Here‘s a sweet spring flower pixie from Cyn’s shop!

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make a chocolate nut cake

Today’s recipe is by Sue of PolarBearCreations, her shop of Waldorf-inspired dolls, and much more.

Chocolate Nut Cake

250 g sugar

200 g soft unsalted butter (just over 7 oz, or a little less than a cup)

250 g flour (just over 1 cup)

2 tsp baking powder

125 g finely grated (or melted) milk chocolate (baking chocolate) (this is about 1/2 cup)

125 g finely grated hazelnuts (or almonds)(about 1/2 cup)

1 small can of condensed milk (note: Sue has not tried it, but it might just work with yogurt, milk, or even buttermilk)

A bit of icing sugar


Preheat oven to 370°F

Mix butter and sugar in large bowl until smooth.

Stir in eggs, one at the time.

Combine baking powder and flour. Sift into mixture. Mix well, then add chocolate and nuts, a bit at the time. Pour in the milk.

Cake batter should not be too moist.

Grease bundt pan (a tube pan works too)

Fill with chocolate mixture.

Bake at 350°F to 400°F for 40 to 55 minutes.

Let cool and remove from the pan.

Dust with icing sugar & enjoy!

What’s in PolarBearCreations’ shop? Beautiful Waldorf dolls and much more, including this mini baby, stuffed with wool.

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Lemon Currant Scones Recipe

Vegan Agave Sweetened Lemon and Currant Scones
by Steph from Elemental Handcrafts

image via Ms.Tea

Ingredients: (use organic where possible)

2 cups flour
1/2 teaspoon salt
1/4 cup vegan butter like Earth Balance or coconut oil
3 teaspoons baking powder
1/2 cup rice milk
1/2 cup apple juice
1 tablespoon vanilla
1 tablespoon agave nectar
1/4 to 1/2 cup currants
1/4 flax seed meal (optional)
Zest from one lemon

image via Satoru Kikuchi


1) Preheat oven to 350 degrees Farenheight. Line a cookie sheet with parchment paper or lightly grease pan.

2) In large bowl combine flour, salt and baking powder. Mix well. Cut in the vegan butter or coconut oil. It is best to have the coconut oil cool enough that it is solid.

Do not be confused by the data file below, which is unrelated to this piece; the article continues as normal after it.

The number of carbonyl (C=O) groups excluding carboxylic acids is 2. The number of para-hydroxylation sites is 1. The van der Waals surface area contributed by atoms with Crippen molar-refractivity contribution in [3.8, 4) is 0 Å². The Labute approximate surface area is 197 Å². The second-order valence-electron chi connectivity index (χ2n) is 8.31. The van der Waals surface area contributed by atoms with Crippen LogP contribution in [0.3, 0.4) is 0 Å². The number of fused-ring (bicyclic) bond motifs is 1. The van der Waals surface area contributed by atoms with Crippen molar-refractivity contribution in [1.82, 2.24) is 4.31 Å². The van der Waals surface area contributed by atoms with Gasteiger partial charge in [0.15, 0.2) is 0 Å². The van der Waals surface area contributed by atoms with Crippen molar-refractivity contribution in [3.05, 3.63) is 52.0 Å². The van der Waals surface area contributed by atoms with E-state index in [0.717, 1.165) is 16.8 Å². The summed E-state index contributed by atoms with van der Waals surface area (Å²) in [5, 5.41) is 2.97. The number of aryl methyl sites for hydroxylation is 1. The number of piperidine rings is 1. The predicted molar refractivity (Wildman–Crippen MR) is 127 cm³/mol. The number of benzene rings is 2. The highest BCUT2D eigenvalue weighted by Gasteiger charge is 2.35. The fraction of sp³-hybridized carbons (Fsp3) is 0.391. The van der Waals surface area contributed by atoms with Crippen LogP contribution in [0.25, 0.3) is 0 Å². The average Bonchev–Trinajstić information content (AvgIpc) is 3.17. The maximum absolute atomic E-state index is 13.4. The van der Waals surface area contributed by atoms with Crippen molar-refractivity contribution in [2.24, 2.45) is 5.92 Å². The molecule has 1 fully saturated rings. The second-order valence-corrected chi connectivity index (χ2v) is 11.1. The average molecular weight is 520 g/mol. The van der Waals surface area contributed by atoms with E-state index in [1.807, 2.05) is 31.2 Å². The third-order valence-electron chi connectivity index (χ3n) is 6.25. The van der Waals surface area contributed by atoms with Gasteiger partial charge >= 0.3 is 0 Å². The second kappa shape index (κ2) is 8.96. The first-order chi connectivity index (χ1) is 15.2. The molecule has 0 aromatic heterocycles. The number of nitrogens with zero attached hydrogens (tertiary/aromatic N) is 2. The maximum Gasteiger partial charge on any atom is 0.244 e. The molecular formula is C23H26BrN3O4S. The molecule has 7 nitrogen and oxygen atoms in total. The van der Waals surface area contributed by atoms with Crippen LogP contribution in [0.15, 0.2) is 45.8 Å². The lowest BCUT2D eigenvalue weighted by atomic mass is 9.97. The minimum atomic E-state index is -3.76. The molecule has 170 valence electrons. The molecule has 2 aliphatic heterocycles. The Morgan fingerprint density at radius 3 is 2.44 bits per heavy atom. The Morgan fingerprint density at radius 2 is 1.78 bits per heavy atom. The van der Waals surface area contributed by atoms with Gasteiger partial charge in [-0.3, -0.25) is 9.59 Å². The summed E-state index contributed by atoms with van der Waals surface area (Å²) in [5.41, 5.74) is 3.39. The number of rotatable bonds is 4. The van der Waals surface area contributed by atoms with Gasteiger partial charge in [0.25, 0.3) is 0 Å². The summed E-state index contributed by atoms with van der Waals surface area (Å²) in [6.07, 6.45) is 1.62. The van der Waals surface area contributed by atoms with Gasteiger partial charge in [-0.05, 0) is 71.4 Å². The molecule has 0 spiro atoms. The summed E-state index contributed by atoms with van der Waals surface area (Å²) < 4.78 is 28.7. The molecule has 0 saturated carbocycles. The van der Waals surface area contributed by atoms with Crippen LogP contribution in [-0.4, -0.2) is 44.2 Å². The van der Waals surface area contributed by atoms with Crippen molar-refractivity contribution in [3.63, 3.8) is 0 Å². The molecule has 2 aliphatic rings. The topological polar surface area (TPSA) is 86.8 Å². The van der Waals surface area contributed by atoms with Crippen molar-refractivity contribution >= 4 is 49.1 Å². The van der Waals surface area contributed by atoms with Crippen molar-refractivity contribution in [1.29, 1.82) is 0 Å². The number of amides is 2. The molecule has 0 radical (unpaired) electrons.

3) Add rice milk, juice, vanilla, agave, currants and lemon zest. Stir very gently until just mixed. Over mixing bad for scones!

4) Drop by the spoonful on to prepared sheet and pop in oven. They will grow so if you definitely don’t want them to stick together, don’t be lazy like me- use two cookie sheets. Bake until just barely starting to golden on the tops, about 15 to 20 minutes

Let cool and serve with tea. Mmmm!

image via Mads Boedker

Source of recipe: I wrote this recipe.

Makes: 12 scones, Preparation time: 10 minutes, Cooking time: 20 minutes

What’s in Elemental Handcraft’s shop? This personalized wooden baby ball toy!

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Entries for the Great Breadman Bake Off

Well, the good news is we had some. Who has time for baking when you have a family to take care of, run an etsy shop, blog, and attend team meetings?
I counted 5 entries in all. Please let me know if I forgot someone! I have been going slightly crazy with my doll orders lately…So let me know if I forgot you!
1)Mike from the Netherlands. She has a lovely etsy shop called starrysheep. I don’t think she is a member of our group yet – but looks like she should be here! I love her blog! =)
2) Our famed leader FaerieRebecca! I am so glad she found the time to participate! I would have loved to try her family’s version of breadman with fresh lemons. How cool is that!
3) sent some very cute pictures too! I really loved the different ghosts and shapes the kids came up with.
4) sent a cute entry too! If she wins will have to make a trip to the Post Office to ship the price to our lovely neighbor in Canada! Which is true for Mike too! I love the diversity here!
5)Cat from sent a link to a whole bunch of sweet pictures. The kids were working so hard! You can see that in the pictures! Also looks like they tried a new variation with green pistacchios.
I really really wish I could send a price to all the kids who helped bake! But I just cannot afford it. But I promise we will have more bake off competitions with other fun recipes. I have a lot of good ones! =)
Like last time the drawing will be in the afternoon. I think my son will do the honor this time. The winner will be announced later today! Drawing for what?
A custommade Wee Pocketdoll. The winner can choose from these colors:

See you later…